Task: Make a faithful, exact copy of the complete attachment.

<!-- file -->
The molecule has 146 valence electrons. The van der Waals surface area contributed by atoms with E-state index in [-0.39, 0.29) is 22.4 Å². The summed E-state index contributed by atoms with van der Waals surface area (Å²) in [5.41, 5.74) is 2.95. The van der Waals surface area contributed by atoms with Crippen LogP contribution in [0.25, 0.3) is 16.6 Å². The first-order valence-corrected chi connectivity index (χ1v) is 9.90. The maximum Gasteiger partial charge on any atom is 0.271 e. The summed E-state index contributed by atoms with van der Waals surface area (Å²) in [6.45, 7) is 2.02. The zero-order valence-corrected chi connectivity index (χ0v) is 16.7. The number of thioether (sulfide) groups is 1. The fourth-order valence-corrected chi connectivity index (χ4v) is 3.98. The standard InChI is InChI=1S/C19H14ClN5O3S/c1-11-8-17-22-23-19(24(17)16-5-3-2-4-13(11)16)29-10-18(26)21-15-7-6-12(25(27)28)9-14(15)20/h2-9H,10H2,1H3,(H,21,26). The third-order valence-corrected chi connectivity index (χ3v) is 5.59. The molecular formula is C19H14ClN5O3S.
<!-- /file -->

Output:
The molecule has 146 valence electrons. The van der Waals surface area contributed by atoms with E-state index in [-0.39, 0.29) is 22.4 Å². The summed E-state index contributed by atoms with van der Waals surface area (Å²) in [5.41, 5.74) is 2.95. The van der Waals surface area contributed by atoms with Crippen LogP contribution in [0.25, 0.3) is 16.6 Å². The first-order valence-corrected chi connectivity index (χ1v) is 9.90. The maximum Gasteiger partial charge on any atom is 0.271 e. The summed E-state index contributed by atoms with van der Waals surface area (Å²) in [6.45, 7) is 2.02. The zero-order valence-corrected chi connectivity index (χ0v) is 16.7. The number of thioether (sulfide) groups is 1. The fourth-order valence-corrected chi connectivity index (χ4v) is 3.98. The standard InChI is InChI=1S/C19H14ClN5O3S/c1-11-8-17-22-23-19(24(17)16-5-3-2-4-13(11)16)29-10-18(26)21-15-7-6-12(25(27)28)9-14(15)20/h2-9H,10H2,1H3,(H,21,26). The third-order valence-corrected chi connectivity index (χ3v) is 5.59. The molecular formula is C19H14ClN5O3S.